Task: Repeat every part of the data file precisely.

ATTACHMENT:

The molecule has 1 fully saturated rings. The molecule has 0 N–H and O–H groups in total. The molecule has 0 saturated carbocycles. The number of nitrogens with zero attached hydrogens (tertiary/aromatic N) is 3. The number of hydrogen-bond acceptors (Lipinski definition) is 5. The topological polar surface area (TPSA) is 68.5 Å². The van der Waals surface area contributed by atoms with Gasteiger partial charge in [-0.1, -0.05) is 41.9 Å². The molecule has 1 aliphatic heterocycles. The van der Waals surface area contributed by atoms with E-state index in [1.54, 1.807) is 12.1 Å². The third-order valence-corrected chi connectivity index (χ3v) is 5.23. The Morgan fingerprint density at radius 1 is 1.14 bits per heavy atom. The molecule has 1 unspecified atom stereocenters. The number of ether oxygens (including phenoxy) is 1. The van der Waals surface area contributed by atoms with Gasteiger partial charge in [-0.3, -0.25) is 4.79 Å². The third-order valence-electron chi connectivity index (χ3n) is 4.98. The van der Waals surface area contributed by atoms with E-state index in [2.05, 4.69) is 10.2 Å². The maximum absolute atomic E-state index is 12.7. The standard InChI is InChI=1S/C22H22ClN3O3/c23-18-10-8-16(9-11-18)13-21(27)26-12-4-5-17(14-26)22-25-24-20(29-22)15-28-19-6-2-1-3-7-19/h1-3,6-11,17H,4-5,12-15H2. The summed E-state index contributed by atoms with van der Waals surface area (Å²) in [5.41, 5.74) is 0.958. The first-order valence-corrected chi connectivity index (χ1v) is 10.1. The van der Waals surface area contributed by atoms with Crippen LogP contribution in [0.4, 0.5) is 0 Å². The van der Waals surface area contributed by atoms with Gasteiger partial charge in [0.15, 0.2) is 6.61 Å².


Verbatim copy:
The molecule has 1 fully saturated rings. The molecule has 0 N–H and O–H groups in total. The molecule has 0 saturated carbocycles. The number of nitrogens with zero attached hydrogens (tertiary/aromatic N) is 3. The number of hydrogen-bond acceptors (Lipinski definition) is 5. The topological polar surface area (TPSA) is 68.5 Å². The van der Waals surface area contributed by atoms with Gasteiger partial charge in [-0.1, -0.05) is 41.9 Å². The molecule has 1 aliphatic heterocycles. The van der Waals surface area contributed by atoms with E-state index in [1.54, 1.807) is 12.1 Å². The third-order valence-corrected chi connectivity index (χ3v) is 5.23. The Morgan fingerprint density at radius 1 is 1.14 bits per heavy atom. The molecule has 1 unspecified atom stereocenters. The number of ether oxygens (including phenoxy) is 1. The van der Waals surface area contributed by atoms with Gasteiger partial charge in [-0.3, -0.25) is 4.79 Å². The third-order valence-electron chi connectivity index (χ3n) is 4.98. The van der Waals surface area contributed by atoms with E-state index in [2.05, 4.69) is 10.2 Å². The maximum absolute atomic E-state index is 12.7. The standard InChI is InChI=1S/C22H22ClN3O3/c23-18-10-8-16(9-11-18)13-21(27)26-12-4-5-17(14-26)22-25-24-20(29-22)15-28-19-6-2-1-3-7-19/h1-3,6-11,17H,4-5,12-15H2. The summed E-state index contributed by atoms with van der Waals surface area (Å²) in [5.41, 5.74) is 0.958. The first-order valence-corrected chi connectivity index (χ1v) is 10.1. The van der Waals surface area contributed by atoms with Crippen LogP contribution in [0.4, 0.5) is 0 Å². The van der Waals surface area contributed by atoms with Gasteiger partial charge in [0.15, 0.2) is 6.61 Å².